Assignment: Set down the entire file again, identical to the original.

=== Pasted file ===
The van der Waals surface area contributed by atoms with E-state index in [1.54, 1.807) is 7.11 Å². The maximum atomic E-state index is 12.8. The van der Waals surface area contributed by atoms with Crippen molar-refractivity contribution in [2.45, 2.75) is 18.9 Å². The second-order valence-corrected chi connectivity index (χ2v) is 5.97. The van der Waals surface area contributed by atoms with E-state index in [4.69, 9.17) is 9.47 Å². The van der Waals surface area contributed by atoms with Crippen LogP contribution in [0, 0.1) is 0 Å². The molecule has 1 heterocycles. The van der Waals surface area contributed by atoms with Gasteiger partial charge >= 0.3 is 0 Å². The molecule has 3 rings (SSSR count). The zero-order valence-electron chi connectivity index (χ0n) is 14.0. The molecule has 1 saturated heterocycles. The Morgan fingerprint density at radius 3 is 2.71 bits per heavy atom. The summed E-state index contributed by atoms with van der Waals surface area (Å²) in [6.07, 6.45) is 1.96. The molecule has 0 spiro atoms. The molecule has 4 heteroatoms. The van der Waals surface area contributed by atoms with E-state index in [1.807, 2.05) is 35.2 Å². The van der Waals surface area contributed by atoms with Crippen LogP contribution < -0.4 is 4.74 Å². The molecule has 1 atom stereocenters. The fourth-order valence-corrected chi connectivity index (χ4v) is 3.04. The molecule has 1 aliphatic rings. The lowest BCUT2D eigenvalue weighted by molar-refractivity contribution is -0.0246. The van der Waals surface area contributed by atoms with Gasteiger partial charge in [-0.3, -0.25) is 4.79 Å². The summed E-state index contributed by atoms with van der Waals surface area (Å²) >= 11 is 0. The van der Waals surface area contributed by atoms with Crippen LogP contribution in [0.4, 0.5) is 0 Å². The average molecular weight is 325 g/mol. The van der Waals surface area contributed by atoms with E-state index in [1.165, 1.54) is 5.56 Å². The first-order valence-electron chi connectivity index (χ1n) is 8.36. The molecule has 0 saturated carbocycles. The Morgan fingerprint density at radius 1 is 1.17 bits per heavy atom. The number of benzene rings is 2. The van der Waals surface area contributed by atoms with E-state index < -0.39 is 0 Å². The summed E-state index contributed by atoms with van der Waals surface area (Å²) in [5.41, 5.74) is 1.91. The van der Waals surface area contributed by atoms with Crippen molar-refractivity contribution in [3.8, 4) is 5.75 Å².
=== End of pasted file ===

The van der Waals surface area contributed by atoms with E-state index in [1.54, 1.807) is 7.11 Å². The maximum atomic E-state index is 12.8. The van der Waals surface area contributed by atoms with Crippen molar-refractivity contribution in [2.45, 2.75) is 18.9 Å². The second-order valence-corrected chi connectivity index (χ2v) is 5.97. The van der Waals surface area contributed by atoms with E-state index in [4.69, 9.17) is 9.47 Å². The van der Waals surface area contributed by atoms with Crippen LogP contribution in [0, 0.1) is 0 Å². The molecule has 1 heterocycles. The van der Waals surface area contributed by atoms with Gasteiger partial charge >= 0.3 is 0 Å². The molecule has 3 rings (SSSR count). The zero-order valence-electron chi connectivity index (χ0n) is 14.0. The molecule has 1 saturated heterocycles. The Morgan fingerprint density at radius 3 is 2.71 bits per heavy atom. The summed E-state index contributed by atoms with van der Waals surface area (Å²) in [6.07, 6.45) is 1.96. The molecule has 0 spiro atoms. The molecule has 4 heteroatoms. The van der Waals surface area contributed by atoms with E-state index in [1.807, 2.05) is 35.2 Å². The van der Waals surface area contributed by atoms with Crippen LogP contribution < -0.4 is 4.74 Å². The molecule has 1 atom stereocenters. The fourth-order valence-corrected chi connectivity index (χ4v) is 3.04. The molecule has 1 aliphatic rings. The lowest BCUT2D eigenvalue weighted by molar-refractivity contribution is -0.0246. The van der Waals surface area contributed by atoms with Gasteiger partial charge in [-0.3, -0.25) is 4.79 Å². The summed E-state index contributed by atoms with van der Waals surface area (Å²) >= 11 is 0. The van der Waals surface area contributed by atoms with Crippen LogP contribution in [0.4, 0.5) is 0 Å². The average molecular weight is 325 g/mol. The van der Waals surface area contributed by atoms with E-state index in [1.165, 1.54) is 5.56 Å². The first-order valence-electron chi connectivity index (χ1n) is 8.36. The molecule has 0 saturated carbocycles. The Morgan fingerprint density at radius 1 is 1.17 bits per heavy atom. The number of benzene rings is 2. The van der Waals surface area contributed by atoms with E-state index < -0.39 is 0 Å². The summed E-state index contributed by atoms with van der Waals surface area (Å²) in [5.41, 5.74) is 1.91. The van der Waals surface area contributed by atoms with Crippen molar-refractivity contribution in [3.8, 4) is 5.75 Å².